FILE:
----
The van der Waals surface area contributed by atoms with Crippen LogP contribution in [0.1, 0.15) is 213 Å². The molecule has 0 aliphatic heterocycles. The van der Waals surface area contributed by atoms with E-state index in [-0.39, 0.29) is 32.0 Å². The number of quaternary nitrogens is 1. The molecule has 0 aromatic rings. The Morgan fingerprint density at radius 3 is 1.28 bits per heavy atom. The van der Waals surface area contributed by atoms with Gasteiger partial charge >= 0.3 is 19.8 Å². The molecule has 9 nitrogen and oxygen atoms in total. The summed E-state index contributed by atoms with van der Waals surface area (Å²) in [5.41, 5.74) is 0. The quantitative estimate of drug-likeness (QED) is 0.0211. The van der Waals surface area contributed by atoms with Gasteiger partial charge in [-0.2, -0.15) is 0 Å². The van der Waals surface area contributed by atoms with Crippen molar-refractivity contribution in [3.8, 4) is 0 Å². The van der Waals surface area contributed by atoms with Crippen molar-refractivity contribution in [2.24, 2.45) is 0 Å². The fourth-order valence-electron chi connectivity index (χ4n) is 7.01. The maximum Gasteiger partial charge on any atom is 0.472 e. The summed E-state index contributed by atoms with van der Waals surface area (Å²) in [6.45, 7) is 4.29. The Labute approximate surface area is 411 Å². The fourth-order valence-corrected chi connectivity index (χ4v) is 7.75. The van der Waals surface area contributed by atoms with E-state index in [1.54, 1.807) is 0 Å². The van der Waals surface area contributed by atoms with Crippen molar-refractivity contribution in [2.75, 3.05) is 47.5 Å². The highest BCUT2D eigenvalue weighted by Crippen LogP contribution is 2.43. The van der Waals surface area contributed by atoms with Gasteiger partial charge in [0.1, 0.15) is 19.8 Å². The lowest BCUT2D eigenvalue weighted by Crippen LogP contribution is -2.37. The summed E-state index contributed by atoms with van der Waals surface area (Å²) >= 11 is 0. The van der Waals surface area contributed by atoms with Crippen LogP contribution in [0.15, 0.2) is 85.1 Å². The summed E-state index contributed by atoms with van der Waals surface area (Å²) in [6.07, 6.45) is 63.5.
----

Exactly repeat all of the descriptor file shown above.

The van der Waals surface area contributed by atoms with Crippen LogP contribution in [0.1, 0.15) is 213 Å². The molecule has 0 aliphatic heterocycles. The van der Waals surface area contributed by atoms with E-state index in [-0.39, 0.29) is 32.0 Å². The number of quaternary nitrogens is 1. The molecule has 0 aromatic rings. The Morgan fingerprint density at radius 3 is 1.28 bits per heavy atom. The van der Waals surface area contributed by atoms with Gasteiger partial charge >= 0.3 is 19.8 Å². The molecule has 9 nitrogen and oxygen atoms in total. The summed E-state index contributed by atoms with van der Waals surface area (Å²) in [5.41, 5.74) is 0. The quantitative estimate of drug-likeness (QED) is 0.0211. The van der Waals surface area contributed by atoms with Gasteiger partial charge in [-0.2, -0.15) is 0 Å². The van der Waals surface area contributed by atoms with Crippen molar-refractivity contribution in [3.8, 4) is 0 Å². The van der Waals surface area contributed by atoms with Crippen molar-refractivity contribution in [2.24, 2.45) is 0 Å². The fourth-order valence-electron chi connectivity index (χ4n) is 7.01. The maximum Gasteiger partial charge on any atom is 0.472 e. The summed E-state index contributed by atoms with van der Waals surface area (Å²) in [6.45, 7) is 4.29. The Labute approximate surface area is 411 Å². The fourth-order valence-corrected chi connectivity index (χ4v) is 7.75. The van der Waals surface area contributed by atoms with E-state index in [1.54, 1.807) is 0 Å². The van der Waals surface area contributed by atoms with Crippen molar-refractivity contribution in [2.75, 3.05) is 47.5 Å². The highest BCUT2D eigenvalue weighted by Crippen LogP contribution is 2.43. The van der Waals surface area contributed by atoms with Gasteiger partial charge in [0.1, 0.15) is 19.8 Å². The lowest BCUT2D eigenvalue weighted by Crippen LogP contribution is -2.37. The summed E-state index contributed by atoms with van der Waals surface area (Å²) >= 11 is 0. The van der Waals surface area contributed by atoms with Crippen LogP contribution in [0.15, 0.2) is 85.1 Å². The summed E-state index contributed by atoms with van der Waals surface area (Å²) in [6.07, 6.45) is 63.5.